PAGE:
There are plenty of reasons to feel gloomy. But even Dr. Homberg allowed that there would be great opportunities to make a lot of money. "At least for the ones that understand the forces involved," he added, "and have the courage to grab the opportunities that this process will create." Homberg is financially independent, in large part owing to his deft investing since 2000. I’m proud to count him as a loyal reader.
Going forward, I think it will be important to stick with real assets during these inflationary times. I’ve got two very interesting ideas I’m researching now. Both of them are quirky oddball opportunities rich in tangible inflation-beating assets.
Also, in thinking back to the "I" cycle, the idiots eventually make way for the innovators, the winners in the next up cycle. Among the innovators in this cycle will be those who solve or ease the high cost of oil.
I’m currently reading an interesting book, Engines That Move Markets by Alasdair Nairn. It’s all about the history-making shifts of various innovations – canals, railroads, telephones, etc. In particular, the book focuses on their impacts on markets and investing. One early lesson is how people misread key events and missed great investments in the process.
One early quote stands out. The Quarterly Review in March 1825, noted: "What could be more palpably absurd than the prospect held of locomotives traveling twice as fast as stagecoaches?" Stagecoach and canal investors who doubted the power of the trains lost a lot of money. While the losers are easy to spot in retrospect, they’re not usually so obvious to investors at the time, as The Quarterly Review comment shows.
As far as identifying the winners of this process, that was also not obvious. The railroads proved poor investments for most. By the mid-1870s, 40% of American railroad bonds were in default. The real winners were the people who enjoyed the lower cost of freight – traders and merchants expanding into new markets. So, too, the winners in this crisis might not be so obvious.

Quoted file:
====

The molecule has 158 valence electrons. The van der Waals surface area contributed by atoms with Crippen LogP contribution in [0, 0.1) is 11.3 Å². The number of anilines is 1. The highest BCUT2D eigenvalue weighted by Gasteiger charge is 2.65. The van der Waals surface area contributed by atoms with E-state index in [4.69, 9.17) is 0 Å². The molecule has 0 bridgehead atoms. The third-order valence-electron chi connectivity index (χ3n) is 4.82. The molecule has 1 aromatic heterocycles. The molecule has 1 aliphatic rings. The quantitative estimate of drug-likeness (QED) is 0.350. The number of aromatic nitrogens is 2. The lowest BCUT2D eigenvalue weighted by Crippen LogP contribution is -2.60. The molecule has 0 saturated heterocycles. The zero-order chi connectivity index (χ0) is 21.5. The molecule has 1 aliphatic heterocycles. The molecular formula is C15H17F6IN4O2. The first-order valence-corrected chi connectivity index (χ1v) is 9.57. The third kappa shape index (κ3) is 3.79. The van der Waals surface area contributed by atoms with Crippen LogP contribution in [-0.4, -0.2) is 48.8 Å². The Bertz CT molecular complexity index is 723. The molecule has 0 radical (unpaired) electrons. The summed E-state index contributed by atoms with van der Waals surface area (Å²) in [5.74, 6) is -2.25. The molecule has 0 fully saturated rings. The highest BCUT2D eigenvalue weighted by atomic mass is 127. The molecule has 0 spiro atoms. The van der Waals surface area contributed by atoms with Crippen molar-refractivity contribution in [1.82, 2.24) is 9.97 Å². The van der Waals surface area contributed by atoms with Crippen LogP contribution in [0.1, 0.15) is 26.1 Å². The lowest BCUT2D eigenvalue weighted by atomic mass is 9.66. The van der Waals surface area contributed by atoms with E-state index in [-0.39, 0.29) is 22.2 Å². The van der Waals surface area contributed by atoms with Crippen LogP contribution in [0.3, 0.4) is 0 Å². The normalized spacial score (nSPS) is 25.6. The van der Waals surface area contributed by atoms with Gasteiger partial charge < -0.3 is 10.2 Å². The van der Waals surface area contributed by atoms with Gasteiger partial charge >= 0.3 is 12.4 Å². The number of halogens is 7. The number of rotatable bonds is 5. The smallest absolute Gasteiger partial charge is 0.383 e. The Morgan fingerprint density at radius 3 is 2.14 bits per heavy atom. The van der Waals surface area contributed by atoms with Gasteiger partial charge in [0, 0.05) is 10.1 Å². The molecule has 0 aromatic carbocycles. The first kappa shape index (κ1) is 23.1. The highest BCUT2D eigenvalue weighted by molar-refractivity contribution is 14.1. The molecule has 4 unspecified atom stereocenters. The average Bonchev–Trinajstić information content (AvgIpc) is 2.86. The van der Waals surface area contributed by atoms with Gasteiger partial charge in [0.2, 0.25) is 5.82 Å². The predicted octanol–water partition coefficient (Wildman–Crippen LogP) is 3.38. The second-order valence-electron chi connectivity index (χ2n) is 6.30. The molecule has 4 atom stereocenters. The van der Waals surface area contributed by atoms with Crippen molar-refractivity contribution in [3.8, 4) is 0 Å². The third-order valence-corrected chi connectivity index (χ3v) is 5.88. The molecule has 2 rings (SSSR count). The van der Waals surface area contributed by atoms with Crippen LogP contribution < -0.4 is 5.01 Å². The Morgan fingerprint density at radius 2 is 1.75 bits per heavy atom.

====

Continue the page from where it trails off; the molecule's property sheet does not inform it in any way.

for The Daily Reckoning
July 23, 2008
This essay was taken from a recent issue of Capital & Crisis.
Chris is a veteran of the banking industry, specifically in the area of corporate lending. A financial writer since 1998, Mr. Mayer’s essays have appeared in a wide variety of publications, from the Mises.org Daily Article series to here in The Daily Reckoning. He is the editor of Mayer’s Special Situations and Capital & Crisis – formerly the Fleet Street Letter.
Chris also recently wrote a book: Invest Like a Dealmaker: Secrets from a Former Banking Insider.
Yesterday was the first day of speeches at the Agora Financial Investment Symposium. We heard from quite a few DR familiar faces, and by and large, the theme of the first day’s speeches was a simple one: when it comes to investing, understand what you’re doing. We’ll get to a recap of yesterday’s events in a moment. First, let’s take a look at the happenings in the financial media.
The big news this morning is that President Bush has dropped his threat of a veto for the housing bill that will bail both Fannie Mae and Freddie Mac out, and also offer relief to homeowners that have gotten in over their heads and now run the risk of foreclosure. CNNMoney.com reports that the legislation would allow the Federal Housing Agency to insure up to "$300 billion in new 30-year fixed rate mortgages for at-risk borrowers in owner-occupied homes if their lenders agree to write-down their loan balances to 90% of the current appraised value of their homes…The cost of the FHA program – which would begin on October 1 and be in place for just a few years – would be funded by fees from Fannie and Freddie."
And of course, since Fannie and Freddie are seriously ill-equipped to offer up those kinds of funds at the present moment, the bill would allow the Treasury broad powers that would provide the mortgage giants with liquidity and a "capital background" – basically an unlimited line of credit. It is generally understood that this will leave U.S. taxpayers with a gigantic bill to pay – in fact, yesterday the CBO estimated the cost of the "rescue" at $25 billion, and said there is a chance that it could end up costing the U.S. government $100 billion in the long term. Does the term "hemorrhaging money" mean anything to you, dear reader?